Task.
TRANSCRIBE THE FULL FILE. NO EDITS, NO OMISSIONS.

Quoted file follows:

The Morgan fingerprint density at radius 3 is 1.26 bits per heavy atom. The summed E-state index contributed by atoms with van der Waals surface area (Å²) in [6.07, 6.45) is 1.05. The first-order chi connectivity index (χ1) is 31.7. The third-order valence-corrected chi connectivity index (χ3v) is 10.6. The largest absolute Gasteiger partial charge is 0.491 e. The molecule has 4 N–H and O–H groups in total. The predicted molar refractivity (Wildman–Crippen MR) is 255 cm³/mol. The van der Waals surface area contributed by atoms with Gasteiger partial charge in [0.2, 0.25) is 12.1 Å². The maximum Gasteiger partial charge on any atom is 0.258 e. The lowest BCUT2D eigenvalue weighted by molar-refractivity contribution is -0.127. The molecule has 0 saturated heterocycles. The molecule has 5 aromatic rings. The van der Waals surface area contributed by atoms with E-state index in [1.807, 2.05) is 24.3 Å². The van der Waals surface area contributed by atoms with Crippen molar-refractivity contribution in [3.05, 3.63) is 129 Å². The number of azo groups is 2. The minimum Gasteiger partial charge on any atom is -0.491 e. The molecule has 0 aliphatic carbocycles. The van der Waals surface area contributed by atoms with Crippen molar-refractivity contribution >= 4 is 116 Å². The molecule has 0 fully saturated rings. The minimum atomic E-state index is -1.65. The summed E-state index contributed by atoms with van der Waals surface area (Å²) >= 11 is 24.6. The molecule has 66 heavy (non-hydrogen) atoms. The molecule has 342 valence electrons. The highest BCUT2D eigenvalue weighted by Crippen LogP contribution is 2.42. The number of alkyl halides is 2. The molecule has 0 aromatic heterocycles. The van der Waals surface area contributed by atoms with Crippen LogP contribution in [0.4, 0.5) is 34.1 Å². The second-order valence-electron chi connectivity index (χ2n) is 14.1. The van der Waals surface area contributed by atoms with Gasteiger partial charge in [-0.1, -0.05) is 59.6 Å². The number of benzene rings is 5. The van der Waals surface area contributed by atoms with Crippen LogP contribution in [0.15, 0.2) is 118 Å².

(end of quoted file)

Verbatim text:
The Morgan fingerprint density at radius 3 is 1.26 bits per heavy atom. The summed E-state index contributed by atoms with van der Waals surface area (Å²) in [6.07, 6.45) is 1.05. The first-order chi connectivity index (χ1) is 31.7. The third-order valence-corrected chi connectivity index (χ3v) is 10.6. The largest absolute Gasteiger partial charge is 0.491 e. The molecule has 4 N–H and O–H groups in total. The predicted molar refractivity (Wildman–Crippen MR) is 255 cm³/mol. The van der Waals surface area contributed by atoms with Gasteiger partial charge in [0.2, 0.25) is 12.1 Å². The maximum Gasteiger partial charge on any atom is 0.258 e. The lowest BCUT2D eigenvalue weighted by molar-refractivity contribution is -0.127. The molecule has 0 saturated heterocycles. The molecule has 5 aromatic rings. The van der Waals surface area contributed by atoms with E-state index in [1.807, 2.05) is 24.3 Å². The van der Waals surface area contributed by atoms with Crippen molar-refractivity contribution in [3.05, 3.63) is 129 Å². The number of azo groups is 2. The minimum Gasteiger partial charge on any atom is -0.491 e. The molecule has 0 aliphatic carbocycles. The van der Waals surface area contributed by atoms with Crippen molar-refractivity contribution >= 4 is 116 Å². The molecule has 0 fully saturated rings. The minimum atomic E-state index is -1.65. The summed E-state index contributed by atoms with van der Waals surface area (Å²) >= 11 is 24.6. The molecule has 66 heavy (non-hydrogen) atoms. The molecule has 342 valence electrons. The highest BCUT2D eigenvalue weighted by Crippen LogP contribution is 2.42. The number of alkyl halides is 2. The molecule has 0 aromatic heterocycles. The van der Waals surface area contributed by atoms with Crippen LogP contribution in [0.4, 0.5) is 34.1 Å². The second-order valence-electron chi connectivity index (χ2n) is 14.1. The van der Waals surface area contributed by atoms with Gasteiger partial charge in [-0.1, -0.05) is 59.6 Å². The number of benzene rings is 5. The van der Waals surface area contributed by atoms with Crippen LogP contribution in [0.15, 0.2) is 118 Å².